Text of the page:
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Oakwood sewer system to get national exposure
City manager to speak at a Denver meeting
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A national audience will learn later this year about Oakwood's unique sewer system.

City Manager Stan Brown is scheduled to talk about the operation — a network of lines through the South Hall town without a city-run treatment plant — at the annual meeting of American Public Works Association in Denver.

Brown will speak at the International Public Works Congress & Exposition, set for Sept. 18-21.

"I was in a committee meeting last year describing how we do sewer here in Oakwood and how we partner with (other governments)," he said. "And it sparked some interest in some of the other smaller communities. So, (the organization) invited me to speak."

Oakwood has agreements with Gainesville, Flowery Branch and Hall County on providing sewer to different parts of the town, particularly along the commercially rich Mundy Mill Road, one of the town's main arteries.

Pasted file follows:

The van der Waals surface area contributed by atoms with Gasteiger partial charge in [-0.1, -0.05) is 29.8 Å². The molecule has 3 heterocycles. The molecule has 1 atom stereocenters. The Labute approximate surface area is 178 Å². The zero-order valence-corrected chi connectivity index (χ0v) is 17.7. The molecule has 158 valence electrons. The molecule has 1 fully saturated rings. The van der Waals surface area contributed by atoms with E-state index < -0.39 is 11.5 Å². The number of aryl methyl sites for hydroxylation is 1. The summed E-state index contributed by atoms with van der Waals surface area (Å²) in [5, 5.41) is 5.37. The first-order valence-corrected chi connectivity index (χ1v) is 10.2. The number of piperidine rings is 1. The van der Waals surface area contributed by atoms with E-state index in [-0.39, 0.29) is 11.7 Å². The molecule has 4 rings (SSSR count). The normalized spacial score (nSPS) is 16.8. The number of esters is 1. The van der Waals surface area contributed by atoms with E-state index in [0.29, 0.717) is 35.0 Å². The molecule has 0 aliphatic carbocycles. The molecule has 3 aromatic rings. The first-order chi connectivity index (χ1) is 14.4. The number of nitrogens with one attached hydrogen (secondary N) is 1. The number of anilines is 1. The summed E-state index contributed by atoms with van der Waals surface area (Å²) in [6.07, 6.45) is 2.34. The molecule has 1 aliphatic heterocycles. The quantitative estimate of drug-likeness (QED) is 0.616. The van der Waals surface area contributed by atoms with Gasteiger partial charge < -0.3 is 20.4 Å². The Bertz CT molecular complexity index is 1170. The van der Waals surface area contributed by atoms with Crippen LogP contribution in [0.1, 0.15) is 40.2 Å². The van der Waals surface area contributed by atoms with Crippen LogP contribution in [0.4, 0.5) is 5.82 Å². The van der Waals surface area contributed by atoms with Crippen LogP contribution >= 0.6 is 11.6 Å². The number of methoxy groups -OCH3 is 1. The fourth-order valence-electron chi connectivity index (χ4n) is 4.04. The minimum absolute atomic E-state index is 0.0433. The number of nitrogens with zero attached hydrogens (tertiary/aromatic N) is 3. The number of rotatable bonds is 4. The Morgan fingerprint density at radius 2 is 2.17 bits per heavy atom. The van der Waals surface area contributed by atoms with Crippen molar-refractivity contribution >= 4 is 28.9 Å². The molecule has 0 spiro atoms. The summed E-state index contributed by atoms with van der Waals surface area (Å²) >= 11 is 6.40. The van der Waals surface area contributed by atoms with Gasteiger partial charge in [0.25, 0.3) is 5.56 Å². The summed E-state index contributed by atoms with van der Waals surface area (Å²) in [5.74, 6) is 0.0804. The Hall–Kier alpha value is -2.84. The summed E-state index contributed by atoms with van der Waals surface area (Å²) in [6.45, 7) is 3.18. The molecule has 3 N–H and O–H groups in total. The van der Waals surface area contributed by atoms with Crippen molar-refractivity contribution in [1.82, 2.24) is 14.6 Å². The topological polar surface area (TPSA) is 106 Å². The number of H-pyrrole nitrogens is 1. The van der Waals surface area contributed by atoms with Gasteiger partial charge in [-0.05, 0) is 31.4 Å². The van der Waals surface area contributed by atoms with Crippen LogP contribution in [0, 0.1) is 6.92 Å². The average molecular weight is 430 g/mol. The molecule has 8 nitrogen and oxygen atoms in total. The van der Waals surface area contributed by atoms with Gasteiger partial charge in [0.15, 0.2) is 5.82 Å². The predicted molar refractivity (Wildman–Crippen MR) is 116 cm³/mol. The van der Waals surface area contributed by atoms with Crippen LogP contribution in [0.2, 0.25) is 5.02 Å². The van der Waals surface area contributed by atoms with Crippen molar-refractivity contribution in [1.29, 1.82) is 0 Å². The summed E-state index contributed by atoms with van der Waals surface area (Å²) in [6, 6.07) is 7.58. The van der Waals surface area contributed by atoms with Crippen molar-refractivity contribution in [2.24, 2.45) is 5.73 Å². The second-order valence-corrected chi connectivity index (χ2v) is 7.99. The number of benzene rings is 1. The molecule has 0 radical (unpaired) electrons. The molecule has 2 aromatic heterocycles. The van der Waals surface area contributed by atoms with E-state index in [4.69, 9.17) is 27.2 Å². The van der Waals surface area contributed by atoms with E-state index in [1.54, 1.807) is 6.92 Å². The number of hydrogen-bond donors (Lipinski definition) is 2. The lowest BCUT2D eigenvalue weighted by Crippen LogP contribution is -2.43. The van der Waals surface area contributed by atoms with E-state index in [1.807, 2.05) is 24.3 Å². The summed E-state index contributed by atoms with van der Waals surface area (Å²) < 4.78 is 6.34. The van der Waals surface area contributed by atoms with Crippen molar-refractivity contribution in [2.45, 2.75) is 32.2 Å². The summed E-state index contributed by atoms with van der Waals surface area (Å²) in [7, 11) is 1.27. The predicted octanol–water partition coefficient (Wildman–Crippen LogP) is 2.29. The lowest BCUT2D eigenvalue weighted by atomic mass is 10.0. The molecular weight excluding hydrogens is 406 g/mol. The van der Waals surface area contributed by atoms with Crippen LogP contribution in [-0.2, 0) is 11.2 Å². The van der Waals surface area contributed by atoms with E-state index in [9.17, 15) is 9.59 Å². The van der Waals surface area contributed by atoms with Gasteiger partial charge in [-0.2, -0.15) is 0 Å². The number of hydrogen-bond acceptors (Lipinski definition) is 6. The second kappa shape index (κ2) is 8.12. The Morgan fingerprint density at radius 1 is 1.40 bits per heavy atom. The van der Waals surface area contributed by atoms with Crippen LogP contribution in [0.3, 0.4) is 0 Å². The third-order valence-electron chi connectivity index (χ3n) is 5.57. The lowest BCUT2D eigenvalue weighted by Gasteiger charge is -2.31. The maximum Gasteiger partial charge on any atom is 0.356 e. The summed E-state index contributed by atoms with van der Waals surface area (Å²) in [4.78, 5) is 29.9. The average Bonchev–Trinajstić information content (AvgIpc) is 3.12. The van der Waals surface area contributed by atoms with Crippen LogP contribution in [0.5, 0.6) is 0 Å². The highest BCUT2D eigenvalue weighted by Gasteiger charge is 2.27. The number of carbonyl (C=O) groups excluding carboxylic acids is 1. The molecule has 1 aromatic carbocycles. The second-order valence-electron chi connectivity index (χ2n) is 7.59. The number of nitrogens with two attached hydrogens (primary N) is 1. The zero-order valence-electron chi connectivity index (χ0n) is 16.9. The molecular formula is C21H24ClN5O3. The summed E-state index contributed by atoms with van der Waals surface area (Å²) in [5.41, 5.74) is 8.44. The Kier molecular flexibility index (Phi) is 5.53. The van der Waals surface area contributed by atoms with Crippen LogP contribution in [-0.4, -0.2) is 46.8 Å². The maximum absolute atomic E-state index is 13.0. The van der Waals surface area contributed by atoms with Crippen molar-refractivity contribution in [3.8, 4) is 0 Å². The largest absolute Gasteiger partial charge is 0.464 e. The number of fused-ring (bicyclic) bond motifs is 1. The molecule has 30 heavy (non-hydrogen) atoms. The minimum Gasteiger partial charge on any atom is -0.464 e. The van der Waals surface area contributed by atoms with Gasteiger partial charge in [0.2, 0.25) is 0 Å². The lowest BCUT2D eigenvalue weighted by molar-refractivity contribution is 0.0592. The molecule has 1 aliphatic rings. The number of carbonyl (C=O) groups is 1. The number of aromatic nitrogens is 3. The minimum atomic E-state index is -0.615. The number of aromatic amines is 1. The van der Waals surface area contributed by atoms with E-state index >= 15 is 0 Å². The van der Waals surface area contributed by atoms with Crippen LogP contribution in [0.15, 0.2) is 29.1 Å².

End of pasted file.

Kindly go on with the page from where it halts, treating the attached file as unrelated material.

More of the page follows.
Also, in a $2.1 million project, Oakwood is installing a force main line on Ga. 53/Winder Highway to Jackson County, connecting with the Braselton sewer system.

In a separate job related to the same project, work is under way on a $1.1 million pump station on Martin Road, off Winder Highway.

Ultimately, as part of an agreement between the two cities, Oakwood would receive as much as 2.5 million gallons per day in sewer capacity from Braselton.

"We're well under construction with the force main and we expect that to be completed by late summer," Brown has said. "Braselton is in the process to bid out their (part of) the project. Probably, it'll be sometime in 2012 when we'll be diverting flows to Braselton."

Braselton City Manager Jennifer Dees has said Oakwood will pay $3,550 for every 300 gallons treated per day as well as a proportional share of any plant upgrades that are required.

Oakwood's sewer system "is not a very common model," Brown said.

"I think that, based on geography, the fact that we lie at the ridge line of the separation of the Chattahoochee basin and the Oconee basin and that (surrounding governments) already have wastewater facilities, it was a natural for us to form those partnerships," he said.

The city's education and training fund, which has $3,000 this fiscal year, will pay for the trip.

The American Public Works Association, with about 28,000 members, is an educational and professional organization of public agencies, private sector companies and others concerned with public works goods and services, according to its website.

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